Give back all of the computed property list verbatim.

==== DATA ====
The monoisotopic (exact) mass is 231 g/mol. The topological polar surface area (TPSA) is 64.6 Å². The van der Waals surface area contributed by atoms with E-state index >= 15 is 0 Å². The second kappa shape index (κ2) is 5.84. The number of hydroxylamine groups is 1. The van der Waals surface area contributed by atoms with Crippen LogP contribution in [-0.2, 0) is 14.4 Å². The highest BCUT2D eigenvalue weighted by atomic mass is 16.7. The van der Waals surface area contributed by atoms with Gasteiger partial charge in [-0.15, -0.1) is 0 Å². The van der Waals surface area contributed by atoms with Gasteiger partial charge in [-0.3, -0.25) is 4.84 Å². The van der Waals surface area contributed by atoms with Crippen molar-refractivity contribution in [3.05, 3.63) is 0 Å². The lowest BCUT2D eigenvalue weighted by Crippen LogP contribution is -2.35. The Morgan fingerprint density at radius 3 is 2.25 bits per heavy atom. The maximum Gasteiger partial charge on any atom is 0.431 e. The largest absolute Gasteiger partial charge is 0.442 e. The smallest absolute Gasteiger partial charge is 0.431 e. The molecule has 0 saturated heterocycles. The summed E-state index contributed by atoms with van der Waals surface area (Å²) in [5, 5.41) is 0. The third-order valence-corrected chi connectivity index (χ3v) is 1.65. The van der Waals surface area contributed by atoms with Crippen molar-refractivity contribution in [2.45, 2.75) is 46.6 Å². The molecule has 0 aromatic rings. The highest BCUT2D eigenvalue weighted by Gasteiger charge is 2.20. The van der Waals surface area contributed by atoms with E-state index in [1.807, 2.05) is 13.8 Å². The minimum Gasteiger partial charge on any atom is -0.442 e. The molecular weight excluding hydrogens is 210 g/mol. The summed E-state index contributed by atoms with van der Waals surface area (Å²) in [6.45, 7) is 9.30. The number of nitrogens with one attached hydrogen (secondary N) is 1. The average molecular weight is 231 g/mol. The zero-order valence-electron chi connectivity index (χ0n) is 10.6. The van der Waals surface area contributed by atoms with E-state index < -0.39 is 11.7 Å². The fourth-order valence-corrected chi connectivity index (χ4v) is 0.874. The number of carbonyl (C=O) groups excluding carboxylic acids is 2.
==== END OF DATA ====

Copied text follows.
The monoisotopic (exact) mass is 231 g/mol. The topological polar surface area (TPSA) is 64.6 Å². The van der Waals surface area contributed by atoms with E-state index >= 15 is 0 Å². The second kappa shape index (κ2) is 5.84. The number of hydroxylamine groups is 1. The van der Waals surface area contributed by atoms with Crippen LogP contribution in [-0.2, 0) is 14.4 Å². The highest BCUT2D eigenvalue weighted by atomic mass is 16.7. The van der Waals surface area contributed by atoms with Gasteiger partial charge in [-0.15, -0.1) is 0 Å². The van der Waals surface area contributed by atoms with Gasteiger partial charge in [-0.3, -0.25) is 4.84 Å². The van der Waals surface area contributed by atoms with Crippen molar-refractivity contribution in [3.05, 3.63) is 0 Å². The lowest BCUT2D eigenvalue weighted by Crippen LogP contribution is -2.35. The Morgan fingerprint density at radius 3 is 2.25 bits per heavy atom. The maximum Gasteiger partial charge on any atom is 0.431 e. The largest absolute Gasteiger partial charge is 0.442 e. The smallest absolute Gasteiger partial charge is 0.431 e. The molecule has 0 saturated heterocycles. The summed E-state index contributed by atoms with van der Waals surface area (Å²) in [5, 5.41) is 0. The third-order valence-corrected chi connectivity index (χ3v) is 1.65. The van der Waals surface area contributed by atoms with Crippen molar-refractivity contribution in [2.45, 2.75) is 46.6 Å². The molecule has 0 aromatic rings. The highest BCUT2D eigenvalue weighted by Gasteiger charge is 2.20. The van der Waals surface area contributed by atoms with E-state index in [1.807, 2.05) is 13.8 Å². The minimum Gasteiger partial charge on any atom is -0.442 e. The molecular weight excluding hydrogens is 210 g/mol. The summed E-state index contributed by atoms with van der Waals surface area (Å²) in [6.45, 7) is 9.30. The number of nitrogens with one attached hydrogen (secondary N) is 1. The average molecular weight is 231 g/mol. The zero-order valence-electron chi connectivity index (χ0n) is 10.6. The van der Waals surface area contributed by atoms with E-state index < -0.39 is 11.7 Å². The fourth-order valence-corrected chi connectivity index (χ4v) is 0.874. The number of carbonyl (C=O) groups excluding carboxylic acids is 2.